The spotted lanternfly (Lycorma delicatula) (SLF) is the latest non-native species to take hold in the U.S. This planthopper is large (about a half-inch long) and originally from several countries in the Far East. It was first found in Pennsylvania in 2014, and active infestations are now established in Connecticut, Delaware, Indiana, Maryland, Massachusetts, New Jersey, New York, Ohio, West Virginia, Virginia, and as of just last week, North Carolina. SLF has not been detected in South Carolina, but it is an insect for which we need to be on the lookout.
The insect has one generation per year, overwintering as eggs, which hatch in the spring. Nymphs feed and go through several developmental stages, developing the red color just before becoming adults. Adults are present starting in mid-summer and spend the rest of the summer feeding; they mate and lay eggs in the fall. In North Carolina, adults and nymphs are present right now!
SLF has over 100 confirmed hosts, and they seem to prefer feeding on fruit trees (e.g., apple, plum, peach, cherry), grape vines, and other smooth-barked tree species (e.g., walnut, birch, maple). And, in an interesting case of invasive species feeding on an invasive species, they also prefer tree-of-heaven. SLF will even feed on some vegetable plants and shrubs. Conifers do not appear to be host plants. SLF feeds by inserting its mouthparts into the host and extracting the liquids. Unused (waste) liquid is eliminated by the insect from its posterior end. This waste liquid is high in sugar and is called honeydew. Honeydew coats whatever is below the feeding insect, leaving the surface sticky. Black mold (called sooty mold) then grows on the honeydew, often attracting bees & wasps.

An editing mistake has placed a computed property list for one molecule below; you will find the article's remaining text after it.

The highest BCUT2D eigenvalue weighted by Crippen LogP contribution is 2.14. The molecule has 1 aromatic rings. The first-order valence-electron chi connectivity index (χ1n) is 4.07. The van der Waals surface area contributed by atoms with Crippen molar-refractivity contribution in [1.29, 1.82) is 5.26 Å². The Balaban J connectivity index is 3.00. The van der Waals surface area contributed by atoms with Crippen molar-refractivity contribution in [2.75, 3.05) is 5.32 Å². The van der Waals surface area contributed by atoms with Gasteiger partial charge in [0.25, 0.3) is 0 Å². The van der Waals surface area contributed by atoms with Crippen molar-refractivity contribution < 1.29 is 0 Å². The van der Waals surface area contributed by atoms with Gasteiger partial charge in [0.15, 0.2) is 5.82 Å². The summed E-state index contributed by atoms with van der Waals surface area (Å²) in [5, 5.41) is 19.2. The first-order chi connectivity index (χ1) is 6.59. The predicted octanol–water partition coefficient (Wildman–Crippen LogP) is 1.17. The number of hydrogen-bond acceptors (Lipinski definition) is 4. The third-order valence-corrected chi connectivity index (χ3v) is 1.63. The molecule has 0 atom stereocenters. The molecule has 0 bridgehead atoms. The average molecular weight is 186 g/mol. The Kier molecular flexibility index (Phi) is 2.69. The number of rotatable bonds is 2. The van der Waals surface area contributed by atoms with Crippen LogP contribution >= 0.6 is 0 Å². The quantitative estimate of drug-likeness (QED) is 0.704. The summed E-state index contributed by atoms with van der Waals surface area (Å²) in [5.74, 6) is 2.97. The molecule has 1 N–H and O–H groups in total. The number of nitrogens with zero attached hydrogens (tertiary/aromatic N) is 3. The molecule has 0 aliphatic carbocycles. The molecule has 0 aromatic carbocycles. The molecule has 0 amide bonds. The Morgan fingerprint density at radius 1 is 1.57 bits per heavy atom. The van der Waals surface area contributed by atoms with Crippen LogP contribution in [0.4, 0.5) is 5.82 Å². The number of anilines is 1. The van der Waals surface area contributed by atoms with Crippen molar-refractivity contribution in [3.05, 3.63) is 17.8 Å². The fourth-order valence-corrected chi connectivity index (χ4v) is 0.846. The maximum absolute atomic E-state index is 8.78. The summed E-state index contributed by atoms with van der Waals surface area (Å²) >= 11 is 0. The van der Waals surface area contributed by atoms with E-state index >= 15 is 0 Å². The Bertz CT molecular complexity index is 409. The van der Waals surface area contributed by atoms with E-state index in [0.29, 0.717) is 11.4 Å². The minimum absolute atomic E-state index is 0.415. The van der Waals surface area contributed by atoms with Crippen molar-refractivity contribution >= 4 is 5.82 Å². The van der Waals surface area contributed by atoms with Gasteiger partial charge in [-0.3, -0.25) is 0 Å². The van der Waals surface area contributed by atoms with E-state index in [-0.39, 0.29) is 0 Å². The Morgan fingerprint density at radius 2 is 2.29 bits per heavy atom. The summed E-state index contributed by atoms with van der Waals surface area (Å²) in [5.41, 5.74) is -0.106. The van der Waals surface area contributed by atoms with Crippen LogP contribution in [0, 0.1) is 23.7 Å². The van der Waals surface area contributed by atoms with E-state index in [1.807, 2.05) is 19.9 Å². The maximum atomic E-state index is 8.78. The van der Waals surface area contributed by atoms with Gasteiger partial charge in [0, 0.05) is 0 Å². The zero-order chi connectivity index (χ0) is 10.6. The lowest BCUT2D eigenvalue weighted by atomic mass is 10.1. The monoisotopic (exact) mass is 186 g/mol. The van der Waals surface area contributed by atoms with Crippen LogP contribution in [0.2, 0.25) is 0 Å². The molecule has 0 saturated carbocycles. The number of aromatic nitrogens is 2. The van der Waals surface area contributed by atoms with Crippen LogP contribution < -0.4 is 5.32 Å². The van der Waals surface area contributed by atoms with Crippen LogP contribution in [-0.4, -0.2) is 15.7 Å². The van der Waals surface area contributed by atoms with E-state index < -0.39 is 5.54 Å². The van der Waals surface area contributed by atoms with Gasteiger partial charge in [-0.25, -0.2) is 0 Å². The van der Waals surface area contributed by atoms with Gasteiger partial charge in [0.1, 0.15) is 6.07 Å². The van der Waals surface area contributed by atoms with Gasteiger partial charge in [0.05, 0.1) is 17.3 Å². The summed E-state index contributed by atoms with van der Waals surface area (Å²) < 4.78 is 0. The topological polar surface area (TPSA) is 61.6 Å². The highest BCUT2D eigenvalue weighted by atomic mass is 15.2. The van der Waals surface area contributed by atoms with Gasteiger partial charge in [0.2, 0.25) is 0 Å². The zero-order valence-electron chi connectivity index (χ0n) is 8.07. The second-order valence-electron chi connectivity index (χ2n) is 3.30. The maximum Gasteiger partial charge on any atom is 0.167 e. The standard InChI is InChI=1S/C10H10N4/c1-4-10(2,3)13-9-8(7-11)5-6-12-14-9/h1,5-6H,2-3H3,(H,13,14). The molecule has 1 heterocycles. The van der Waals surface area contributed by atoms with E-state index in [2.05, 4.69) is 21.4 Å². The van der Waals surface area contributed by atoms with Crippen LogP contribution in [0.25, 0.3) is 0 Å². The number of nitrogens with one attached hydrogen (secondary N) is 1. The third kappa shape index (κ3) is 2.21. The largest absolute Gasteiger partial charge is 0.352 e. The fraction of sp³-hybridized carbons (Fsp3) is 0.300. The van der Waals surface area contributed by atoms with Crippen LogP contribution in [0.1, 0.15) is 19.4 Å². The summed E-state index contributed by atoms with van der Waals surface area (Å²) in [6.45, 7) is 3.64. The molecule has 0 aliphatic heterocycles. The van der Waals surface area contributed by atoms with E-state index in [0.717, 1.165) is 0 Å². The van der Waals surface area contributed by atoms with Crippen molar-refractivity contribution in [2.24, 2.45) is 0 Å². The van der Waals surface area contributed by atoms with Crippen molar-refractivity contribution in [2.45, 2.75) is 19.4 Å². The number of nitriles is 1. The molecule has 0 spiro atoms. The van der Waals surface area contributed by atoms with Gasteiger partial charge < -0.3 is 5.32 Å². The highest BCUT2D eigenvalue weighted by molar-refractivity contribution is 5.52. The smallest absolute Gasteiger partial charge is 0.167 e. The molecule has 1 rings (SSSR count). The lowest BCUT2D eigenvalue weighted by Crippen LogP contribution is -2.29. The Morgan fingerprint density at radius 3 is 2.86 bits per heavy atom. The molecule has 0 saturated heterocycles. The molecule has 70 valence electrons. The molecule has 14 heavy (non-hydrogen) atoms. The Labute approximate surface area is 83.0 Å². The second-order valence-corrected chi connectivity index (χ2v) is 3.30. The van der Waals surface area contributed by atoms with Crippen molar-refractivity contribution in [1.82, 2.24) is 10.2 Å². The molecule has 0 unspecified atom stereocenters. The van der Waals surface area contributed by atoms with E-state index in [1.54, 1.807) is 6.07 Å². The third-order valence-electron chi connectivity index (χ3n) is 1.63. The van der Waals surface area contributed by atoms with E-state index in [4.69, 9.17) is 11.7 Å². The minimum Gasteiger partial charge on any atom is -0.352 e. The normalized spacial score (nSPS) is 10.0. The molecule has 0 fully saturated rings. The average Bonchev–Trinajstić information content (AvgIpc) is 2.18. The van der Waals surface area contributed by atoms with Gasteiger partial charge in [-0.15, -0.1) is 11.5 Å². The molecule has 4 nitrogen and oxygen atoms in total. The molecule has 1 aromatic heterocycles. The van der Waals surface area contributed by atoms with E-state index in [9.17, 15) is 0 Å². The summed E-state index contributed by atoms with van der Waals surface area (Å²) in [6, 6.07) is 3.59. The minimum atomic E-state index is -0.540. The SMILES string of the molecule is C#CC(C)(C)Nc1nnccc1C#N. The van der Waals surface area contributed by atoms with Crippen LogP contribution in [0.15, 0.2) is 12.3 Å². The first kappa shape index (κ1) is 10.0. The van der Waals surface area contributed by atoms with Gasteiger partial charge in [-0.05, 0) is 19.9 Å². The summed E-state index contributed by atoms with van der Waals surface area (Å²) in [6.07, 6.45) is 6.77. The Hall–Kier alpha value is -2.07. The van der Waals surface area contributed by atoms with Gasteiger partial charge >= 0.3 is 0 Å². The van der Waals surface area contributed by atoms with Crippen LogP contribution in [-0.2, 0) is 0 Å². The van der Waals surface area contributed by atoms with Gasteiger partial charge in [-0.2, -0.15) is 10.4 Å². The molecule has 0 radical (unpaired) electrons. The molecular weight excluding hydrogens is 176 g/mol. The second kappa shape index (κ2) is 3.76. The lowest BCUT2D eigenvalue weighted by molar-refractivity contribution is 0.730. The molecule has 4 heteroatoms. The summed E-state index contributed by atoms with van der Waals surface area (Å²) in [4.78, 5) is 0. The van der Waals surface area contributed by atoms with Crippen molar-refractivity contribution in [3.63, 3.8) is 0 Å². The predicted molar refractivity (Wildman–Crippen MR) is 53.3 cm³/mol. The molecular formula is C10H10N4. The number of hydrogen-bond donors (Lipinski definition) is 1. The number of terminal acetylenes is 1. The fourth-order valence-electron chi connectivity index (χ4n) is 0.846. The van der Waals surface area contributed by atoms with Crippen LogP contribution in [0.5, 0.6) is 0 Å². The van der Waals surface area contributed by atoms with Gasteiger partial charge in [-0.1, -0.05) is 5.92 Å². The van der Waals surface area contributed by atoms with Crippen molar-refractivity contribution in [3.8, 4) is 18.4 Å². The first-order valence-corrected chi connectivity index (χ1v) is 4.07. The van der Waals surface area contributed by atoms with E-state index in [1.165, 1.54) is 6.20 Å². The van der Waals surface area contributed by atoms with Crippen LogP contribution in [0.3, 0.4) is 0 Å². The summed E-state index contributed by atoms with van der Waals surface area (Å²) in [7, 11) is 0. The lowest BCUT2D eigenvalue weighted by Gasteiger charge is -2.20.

We don’t yet have SLF in South Carolina, but clearly, this insect is on the move (just ask our neighbors to the north!), so we are asking everyone to please be on the lookout for this insect. Should it arrive, the potential damage to our state’s agriculture and natural resources could be severe.
For more information on the spotted lanternfly, see LG Press Spotted Lanternfly Management in Nurseries, Orchards, Vineyards, and Natural Areas in South Carolina and Georgia. If you think you have found a spotted lanternfly, please contact the Clemson Department of Plant Industry at 864-646-2140. You can also report what you found here SLF reporting tool.